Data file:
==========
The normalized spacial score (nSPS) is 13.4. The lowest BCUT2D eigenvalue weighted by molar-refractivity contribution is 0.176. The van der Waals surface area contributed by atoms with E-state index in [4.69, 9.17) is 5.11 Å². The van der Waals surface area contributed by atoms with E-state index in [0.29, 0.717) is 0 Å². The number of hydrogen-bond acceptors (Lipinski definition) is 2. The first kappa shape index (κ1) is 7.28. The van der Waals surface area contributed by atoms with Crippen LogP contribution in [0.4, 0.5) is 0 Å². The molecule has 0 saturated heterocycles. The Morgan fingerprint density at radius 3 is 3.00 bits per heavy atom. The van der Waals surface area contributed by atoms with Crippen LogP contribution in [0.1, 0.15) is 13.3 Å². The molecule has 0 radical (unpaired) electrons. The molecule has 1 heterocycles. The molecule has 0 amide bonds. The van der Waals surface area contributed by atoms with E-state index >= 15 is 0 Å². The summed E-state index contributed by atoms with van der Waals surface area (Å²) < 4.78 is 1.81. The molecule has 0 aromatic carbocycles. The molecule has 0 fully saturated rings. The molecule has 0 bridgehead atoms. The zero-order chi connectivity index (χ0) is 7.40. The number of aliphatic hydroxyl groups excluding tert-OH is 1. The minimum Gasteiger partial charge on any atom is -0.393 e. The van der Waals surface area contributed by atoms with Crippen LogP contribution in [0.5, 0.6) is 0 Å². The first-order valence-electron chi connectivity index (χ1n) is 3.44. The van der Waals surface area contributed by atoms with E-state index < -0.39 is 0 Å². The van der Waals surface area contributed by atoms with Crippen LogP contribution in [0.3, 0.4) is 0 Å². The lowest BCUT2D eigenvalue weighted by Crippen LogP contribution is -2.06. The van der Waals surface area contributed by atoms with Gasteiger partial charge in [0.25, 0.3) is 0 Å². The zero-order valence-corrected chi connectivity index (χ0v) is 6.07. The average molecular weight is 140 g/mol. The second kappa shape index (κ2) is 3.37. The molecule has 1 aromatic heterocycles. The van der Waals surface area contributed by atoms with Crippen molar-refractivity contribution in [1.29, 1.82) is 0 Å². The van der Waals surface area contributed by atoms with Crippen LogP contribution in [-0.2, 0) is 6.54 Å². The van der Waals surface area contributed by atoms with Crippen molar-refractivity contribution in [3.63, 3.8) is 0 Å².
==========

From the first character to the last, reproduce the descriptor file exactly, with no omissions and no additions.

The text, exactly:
The normalized spacial score (nSPS) is 13.4. The lowest BCUT2D eigenvalue weighted by molar-refractivity contribution is 0.176. The van der Waals surface area contributed by atoms with E-state index in [4.69, 9.17) is 5.11 Å². The van der Waals surface area contributed by atoms with E-state index in [0.29, 0.717) is 0 Å². The number of hydrogen-bond acceptors (Lipinski definition) is 2. The first kappa shape index (κ1) is 7.28. The van der Waals surface area contributed by atoms with Crippen LogP contribution in [0.4, 0.5) is 0 Å². The molecule has 0 saturated heterocycles. The Morgan fingerprint density at radius 3 is 3.00 bits per heavy atom. The van der Waals surface area contributed by atoms with Crippen LogP contribution in [0.1, 0.15) is 13.3 Å². The molecule has 0 radical (unpaired) electrons. The molecule has 1 heterocycles. The molecule has 0 amide bonds. The van der Waals surface area contributed by atoms with E-state index >= 15 is 0 Å². The summed E-state index contributed by atoms with van der Waals surface area (Å²) < 4.78 is 1.81. The molecule has 0 aromatic carbocycles. The molecule has 0 fully saturated rings. The molecule has 0 bridgehead atoms. The zero-order chi connectivity index (χ0) is 7.40. The number of aliphatic hydroxyl groups excluding tert-OH is 1. The minimum Gasteiger partial charge on any atom is -0.393 e. The van der Waals surface area contributed by atoms with Crippen LogP contribution in [0.5, 0.6) is 0 Å². The first-order valence-electron chi connectivity index (χ1n) is 3.44. The van der Waals surface area contributed by atoms with E-state index < -0.39 is 0 Å². The van der Waals surface area contributed by atoms with Crippen LogP contribution in [0.3, 0.4) is 0 Å². The lowest BCUT2D eigenvalue weighted by Crippen LogP contribution is -2.06. The van der Waals surface area contributed by atoms with Gasteiger partial charge in [0.25, 0.3) is 0 Å². The zero-order valence-corrected chi connectivity index (χ0v) is 6.07. The average molecular weight is 140 g/mol. The second kappa shape index (κ2) is 3.37. The molecule has 1 aromatic heterocycles. The van der Waals surface area contributed by atoms with Crippen molar-refractivity contribution in [1.29, 1.82) is 0 Å². The van der Waals surface area contributed by atoms with Crippen LogP contribution in [-0.2, 0) is 6.54 Å². The van der Waals surface area contributed by atoms with Crippen molar-refractivity contribution in [3.63, 3.8) is 0 Å².